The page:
Stark's motivation is disconnected from anything pertaining to his father Howard, a ghost he watches on film and a man who ought to be the linchpin for this entire conflict. Vanko even calls Stark's family "thieves and butchers" who rewrote their own history. But Stark's story, from this point on, only involves realizing his father believed in him all along, which impacts neither what he does, nor what he believes.

Similarly, Vanko's plan, despite his talk of making Gods bleed so people can see who they truly are, never actually involves changing anyone's view of Stark or his family. Justin Hammer even conspires with Vanko to "go after [Stark's] legacy" but this exchange is rendered meaningless.

What ought to have been a mirror to (and an extension of) the first film, in which Stark is forced to face his past, instead becomes a story where interpersonal drama is both delayed and diluted. Despite talking explicitly about destroying the Stark name, Vanko simply continues building his own suit in the hopes of fighting Stark. There's no external perspective — that of the public, or any other character — to represent how the world sees Stark or his family. Vanko's weapons mirror Iron Man's tech, but nothing Vanko does ever challenges Tony Stark as a character.

Stark, the Living Dead

Tony Stark's biggest battle in Iron Man 2 is accepting his own mortality, a challenge that presents itself when the arc reactor keeping him alive begins to poison him from within. This question of mortality could have made for an interesting contrast with his perceived Godhood; he did bring about world peace, after all, and people worship him for it.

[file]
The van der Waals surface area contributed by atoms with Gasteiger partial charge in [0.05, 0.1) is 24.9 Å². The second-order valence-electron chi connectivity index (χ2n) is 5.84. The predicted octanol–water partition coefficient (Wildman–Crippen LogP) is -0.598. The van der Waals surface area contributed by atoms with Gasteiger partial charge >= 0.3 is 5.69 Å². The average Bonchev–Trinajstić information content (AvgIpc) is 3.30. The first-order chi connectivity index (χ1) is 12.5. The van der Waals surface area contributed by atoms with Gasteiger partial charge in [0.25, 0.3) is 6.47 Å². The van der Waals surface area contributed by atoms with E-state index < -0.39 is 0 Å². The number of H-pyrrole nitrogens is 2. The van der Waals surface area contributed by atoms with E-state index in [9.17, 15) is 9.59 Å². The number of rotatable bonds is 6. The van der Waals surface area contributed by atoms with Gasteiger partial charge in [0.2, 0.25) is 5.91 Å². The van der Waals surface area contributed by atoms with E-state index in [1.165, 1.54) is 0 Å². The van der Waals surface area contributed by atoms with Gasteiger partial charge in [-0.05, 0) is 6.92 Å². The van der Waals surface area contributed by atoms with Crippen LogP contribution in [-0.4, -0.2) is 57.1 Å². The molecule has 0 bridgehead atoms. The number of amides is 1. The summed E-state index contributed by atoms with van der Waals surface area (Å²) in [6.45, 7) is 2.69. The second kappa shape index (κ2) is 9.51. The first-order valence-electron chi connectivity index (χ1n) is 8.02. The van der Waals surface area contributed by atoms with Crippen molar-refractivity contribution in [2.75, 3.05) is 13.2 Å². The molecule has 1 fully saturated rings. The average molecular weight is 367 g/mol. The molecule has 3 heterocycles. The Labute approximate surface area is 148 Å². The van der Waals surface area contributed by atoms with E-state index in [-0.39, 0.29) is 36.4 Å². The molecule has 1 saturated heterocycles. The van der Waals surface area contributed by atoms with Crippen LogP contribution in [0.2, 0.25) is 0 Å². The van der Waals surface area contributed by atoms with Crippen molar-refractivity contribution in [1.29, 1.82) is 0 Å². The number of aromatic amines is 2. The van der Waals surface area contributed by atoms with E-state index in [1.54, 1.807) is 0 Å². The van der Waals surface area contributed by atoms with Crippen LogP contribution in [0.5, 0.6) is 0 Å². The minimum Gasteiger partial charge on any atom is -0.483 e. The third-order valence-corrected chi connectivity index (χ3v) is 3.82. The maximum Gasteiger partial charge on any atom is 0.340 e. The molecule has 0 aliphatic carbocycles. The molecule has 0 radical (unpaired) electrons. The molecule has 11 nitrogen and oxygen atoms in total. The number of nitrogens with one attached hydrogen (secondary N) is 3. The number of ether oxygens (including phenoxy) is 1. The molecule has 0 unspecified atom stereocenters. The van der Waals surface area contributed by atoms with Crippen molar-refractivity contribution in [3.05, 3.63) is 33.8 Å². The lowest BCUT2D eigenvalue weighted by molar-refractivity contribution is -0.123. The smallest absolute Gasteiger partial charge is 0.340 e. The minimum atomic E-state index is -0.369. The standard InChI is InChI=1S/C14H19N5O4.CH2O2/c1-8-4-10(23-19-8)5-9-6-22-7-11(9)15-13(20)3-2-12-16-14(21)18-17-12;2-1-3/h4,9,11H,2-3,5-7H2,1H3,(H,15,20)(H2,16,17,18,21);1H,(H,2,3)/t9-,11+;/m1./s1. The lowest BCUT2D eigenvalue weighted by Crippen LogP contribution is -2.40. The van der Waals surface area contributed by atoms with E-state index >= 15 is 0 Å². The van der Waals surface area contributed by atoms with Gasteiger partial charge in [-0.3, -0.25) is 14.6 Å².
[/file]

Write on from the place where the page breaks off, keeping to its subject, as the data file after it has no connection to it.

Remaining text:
Of course, a story trajectory such as this would have required shining a light on how exactly he changed the world. But the film makes sure to avoid political specifics at all cost, a likely outcome of its script having to be military-approved.

Instead, Stark's battle with mortality is dramatized through his juvenile behaviour. He throws lavish parties, pees in his suit, and endangers his guests by shooting lasers at watermelons, a fun sequence that seems like it might to lead to Rhodes reining him in. However, this subplot is cut short just a few minutes later. Rhodes — who oscillates between being shocked that the military wants weaponized suits, and excitedly weaponizing these suits himself — simply absconds with Stark's extra armour instead of helping his dying friend, something he learned of just a few scenes prior.

An hour into the film, this through-line of Stark dying at the hands of his tech is thrown out the window, when S.H.I.E.L.D. agents Nick Fury (Samuel L. Jackson) and Black Widow (Scarlett Johansson) come around for some pre-Avengers setup. They provide Stark with a slick antidote, circumventing any need for him to confront his own reckless actions, at which point they introduce Stark's conflict with his father. Rather than augmenting the story of Stark facing his mortality, the celluloid ghost of Howard Stark simply replaces it.

Thanks to a quick injection from Black Widow, the poison clogging up Stark's system instantly subsides. His veins suddenly cease to take on a mechanical appearance. The symbolism could not be more perfect: the intruding shared-universe erases the most potent visualization of Stark being his own worst enemy, robbing the film of any real dramatic challenge. Problem solved.

Iron Man the Science Guy

I like my made-up comicbook science as much as the next guy, but it's something Iron Man 2 botches severely. Tony Stark finds the map to a new element hidden in Expo plans left to him by his father, a man who had trouble showing his love, but a man whose secret belief in Stark now remains through his work. It's the kind of pseudo-scientific soap opera I can get on board with — or rather I would, were it grounded in a discernibly human story.